In subclinical hypothyroidism, the TSH level may be borderline elevated in the presence of normal levels of fT4.7 Treatment for subclinical hypothyroidism is recommended when:

  • TSH greater than 10mU/L;
  • TSH is above the upper reference interval limit, but ≤10 mU/L and any of the following are present:
    • elevated thyroid peroxidase (TPO) antibodies
    • goitre
    • strong family history of autoimmune disease
    • pregnancy (see pregnancy section below)

The prevalence of subclinical hypothyroidism in the general population is between 4% and 8%.8 Every year, 2% to 5% of patients with subclincal hypothyroidism progress to overt hypothyroidism.9 In recent reviews, thyroid hormone therapy for subclinical hypothyroidism did not result in improved survival or quality of life.9,10 Monitoring of TSH in untreated patients at 12 month intervals is indicated. Routine screening for subclinical hypothyroidism is not recommended. Clinicians should have a low threshold for obtaining a serum TSH in women who have vague suggestive symptoms, who are pregnant or anticipating becoming pregnant, or who have a strong family history of autoimmune thyroid disease.

In subclinical hyperthyroidism, the TSH level may be borderline suppressed in the presence of normal levels of fT4. Subclinical hyperthyroidism is less common, with a prevalence of 0.6% -1.1%.12 In elderly patients with TSH <0.1 mU/L, the relative risk for atrial fibrillation increases threefold.13-15 Post-menopausal women with subclinical hyperthyroidism may have an increased rate of bone loss. In the elderly there is a higher cardiovascular risk and an increased risk of fracture. Patients with atrial fibrillation and osteoporosis should be screened for hyperthyroidism. Treatment of subclinical hyperthyroidism should be considered in the elderly.16 Patients with subclinical hyperthyroidism due to multi-nodular goitre or functioning adenoma are unlikely to normalize and are therefore more likely to benefit from treatment. Follow up testing with TSH and fT4 6-12 months later is recommended.17

Thyroid Disease in Pregnancy

a) Pre-pregnancy and early pregnancy: TSH screening for hypothyroidism is indicated in women who are planning pregnancy or are in early pregnancy if they have a goitre or strong family history of thyroid disease.18 If hypothyroidism has been diagnosed before pregnancy, treatment should be adjusted to achieve a TSH level not higher than 2.5 mU/L before pregnancy19,20 and T4 re-measured within 30-40 days.20

b) Pregnancy: A high index of suspicion for thyroid disease during pregnancy is warranted. Research data support a possible connection between untreated maternal hypothyroidism and neuropsychological impairment in the offspring.19-22 TSH may be suppressed as a normal finding within the first trimester of pregnancy. A normal fT4 generally excludes hyperthyroidism.1 Thyroxine replacement dosage may increase by 25-50% during pregnancy, particularly in the first trimester. In patients on thyroxine replacement, measurement of TSH at least during each trimester is recommended.23 It is recommended that thyroxine dose be adjusted to keep TSH between 0.5-2.5 mU/L in the first trimester and 0.5- 3.0 mU/L in the second and third trimesters.22 Hyperthyroid patients should have specialist consultation when contemplating pregnancy or during pregnancy.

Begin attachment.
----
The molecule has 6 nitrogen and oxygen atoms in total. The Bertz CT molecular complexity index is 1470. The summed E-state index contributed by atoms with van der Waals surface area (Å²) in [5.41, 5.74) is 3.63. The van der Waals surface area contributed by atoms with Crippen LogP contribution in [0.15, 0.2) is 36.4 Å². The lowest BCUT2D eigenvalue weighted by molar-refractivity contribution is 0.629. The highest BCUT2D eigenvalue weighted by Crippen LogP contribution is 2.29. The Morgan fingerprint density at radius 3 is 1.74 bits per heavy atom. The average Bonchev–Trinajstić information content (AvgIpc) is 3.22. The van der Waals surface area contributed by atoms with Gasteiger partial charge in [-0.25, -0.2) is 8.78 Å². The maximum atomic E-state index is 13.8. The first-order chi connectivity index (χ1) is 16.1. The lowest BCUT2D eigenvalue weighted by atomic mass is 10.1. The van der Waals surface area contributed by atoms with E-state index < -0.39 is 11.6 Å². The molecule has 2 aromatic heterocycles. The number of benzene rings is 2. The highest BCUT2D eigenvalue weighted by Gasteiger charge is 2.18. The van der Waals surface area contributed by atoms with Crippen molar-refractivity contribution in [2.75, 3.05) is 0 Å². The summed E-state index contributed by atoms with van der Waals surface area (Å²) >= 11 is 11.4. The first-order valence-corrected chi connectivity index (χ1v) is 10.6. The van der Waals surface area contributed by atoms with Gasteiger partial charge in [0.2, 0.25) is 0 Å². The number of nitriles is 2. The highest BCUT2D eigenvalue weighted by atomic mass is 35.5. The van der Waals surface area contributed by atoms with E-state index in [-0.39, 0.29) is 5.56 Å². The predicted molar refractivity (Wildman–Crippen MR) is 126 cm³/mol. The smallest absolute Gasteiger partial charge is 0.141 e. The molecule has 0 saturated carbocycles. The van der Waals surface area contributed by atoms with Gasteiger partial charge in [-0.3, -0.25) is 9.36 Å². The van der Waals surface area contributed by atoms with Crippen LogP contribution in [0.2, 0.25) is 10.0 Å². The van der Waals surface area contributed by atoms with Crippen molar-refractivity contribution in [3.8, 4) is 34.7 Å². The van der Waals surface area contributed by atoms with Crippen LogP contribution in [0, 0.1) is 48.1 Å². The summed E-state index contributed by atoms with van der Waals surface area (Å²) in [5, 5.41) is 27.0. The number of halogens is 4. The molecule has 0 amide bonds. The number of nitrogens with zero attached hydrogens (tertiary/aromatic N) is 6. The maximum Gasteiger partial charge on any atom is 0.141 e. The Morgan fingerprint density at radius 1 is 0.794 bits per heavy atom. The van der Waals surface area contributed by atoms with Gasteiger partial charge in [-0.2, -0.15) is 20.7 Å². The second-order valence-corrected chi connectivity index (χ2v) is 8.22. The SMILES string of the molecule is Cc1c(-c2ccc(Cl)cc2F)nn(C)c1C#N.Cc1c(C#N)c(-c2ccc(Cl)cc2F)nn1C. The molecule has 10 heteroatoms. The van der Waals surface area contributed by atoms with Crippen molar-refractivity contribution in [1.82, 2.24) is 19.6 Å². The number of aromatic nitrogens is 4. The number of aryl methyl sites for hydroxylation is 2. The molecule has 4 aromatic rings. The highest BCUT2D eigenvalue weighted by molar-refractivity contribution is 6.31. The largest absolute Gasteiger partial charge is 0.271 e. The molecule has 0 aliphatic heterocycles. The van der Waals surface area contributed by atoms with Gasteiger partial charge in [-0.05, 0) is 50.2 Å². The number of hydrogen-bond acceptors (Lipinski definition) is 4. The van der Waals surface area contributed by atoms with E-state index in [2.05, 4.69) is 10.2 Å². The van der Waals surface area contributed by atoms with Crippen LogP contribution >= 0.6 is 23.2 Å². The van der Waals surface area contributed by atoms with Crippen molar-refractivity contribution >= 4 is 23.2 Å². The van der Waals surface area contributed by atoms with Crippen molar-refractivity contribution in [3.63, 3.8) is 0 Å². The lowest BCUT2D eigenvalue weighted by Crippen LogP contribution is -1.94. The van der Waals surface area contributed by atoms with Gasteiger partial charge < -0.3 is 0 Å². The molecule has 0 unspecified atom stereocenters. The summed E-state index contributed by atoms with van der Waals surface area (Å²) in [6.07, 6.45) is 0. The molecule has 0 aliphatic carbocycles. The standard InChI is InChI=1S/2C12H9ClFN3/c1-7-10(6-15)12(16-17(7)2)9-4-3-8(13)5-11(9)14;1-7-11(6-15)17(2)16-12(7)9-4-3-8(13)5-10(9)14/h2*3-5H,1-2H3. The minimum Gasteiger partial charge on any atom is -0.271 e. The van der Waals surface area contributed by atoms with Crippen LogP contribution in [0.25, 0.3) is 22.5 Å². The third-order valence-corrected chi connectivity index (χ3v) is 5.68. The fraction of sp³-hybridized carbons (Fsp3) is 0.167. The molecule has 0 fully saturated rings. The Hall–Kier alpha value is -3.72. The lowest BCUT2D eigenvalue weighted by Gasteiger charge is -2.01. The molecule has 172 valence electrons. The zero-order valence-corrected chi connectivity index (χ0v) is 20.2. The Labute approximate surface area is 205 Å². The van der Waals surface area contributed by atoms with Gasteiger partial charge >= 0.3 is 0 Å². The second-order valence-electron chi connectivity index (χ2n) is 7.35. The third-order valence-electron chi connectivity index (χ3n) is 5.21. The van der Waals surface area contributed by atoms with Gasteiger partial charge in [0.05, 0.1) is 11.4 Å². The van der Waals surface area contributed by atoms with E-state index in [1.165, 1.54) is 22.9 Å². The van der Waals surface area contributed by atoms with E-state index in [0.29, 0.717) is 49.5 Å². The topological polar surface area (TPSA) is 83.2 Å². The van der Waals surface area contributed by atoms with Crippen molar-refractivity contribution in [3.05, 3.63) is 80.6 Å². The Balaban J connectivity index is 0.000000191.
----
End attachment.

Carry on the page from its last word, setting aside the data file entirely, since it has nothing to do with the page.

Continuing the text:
c) Post pregnancy: After delivery, most hypothyroid women need a decrease in the thyroxine dosage they received during pregnancy.19,20 Post-partum thyroiditis (PPT) may occur in 5-10% of women, but there are insufficient data to recommend screening of all women. PPT is an auto-immune disorder and the presence of anti-TPO antibodies increases the risk of disease.24 Women that are TPO antibody positive should have a TSH performed at 3 and 6 months post-partum.20 PPT is often mild and transient. The disorder may present as hyperthyroidism followed by hypothyroidism and subsequent recovery of normal thyroid function. Some women may present with hypothyroidism without a hyperthyroid interval and may remain hypothyroid. There is an increased incidence of Graves’ disease in the post-partum interval and not all hyperthyroidism is post-partum thyroiditis. There is a significant risk for recurrent post-partum thyroiditis in subsequent pregnancies. Women with a history of PPT have an increased risk of developing permanent primary hypothyroidism in 5-10 years post PPT episode. Evidence suggests an annual20 TSH in these patients.

Euthyroid Sick Syndrome

In Euthyroid Sick Syndrome (ESS) the hypothalamic-pituitary-thyroid axis is affected by a nonthyroid illness. The syndrome is acute, reversible, and occurs commonly after surgery, during fasting and in many acute febrile illnesses, and after acute myocardial infarction. Malnutrition, renal and cardiac failure, hepatic diseases, uncontrolled diabetes, cerebrovascular diseases, and malignancy can also produce abnormalities in thyroid function tests.4 These changes may be observed in up to 75% of hospitalized patients.25

Almost any condition that can make a person ill can cause ESS, and the elderly are more susceptible because of multiple co-morbid conditions. Any abnormality in hormone level is possible, although usually fT3 and fT4 are low and TSH could be low or normal. As patients recover from their illness, TSH may normalize or become elevated. Ideally, thyroid function tests should not be performed during non-thyroid illness, but this may not be practically applicable, so any abnormal results should be interpreted with caution and with a realization that ESS is the most likely explanation for the finding rather than true thyroid disease. TSH levels must be interpreted with caution in hospitalized individuals unless values are below 0.1 or above 20 mU/L.2 Thyroxine replacement has not been beneficial and should not be used in patients with ESS.4,25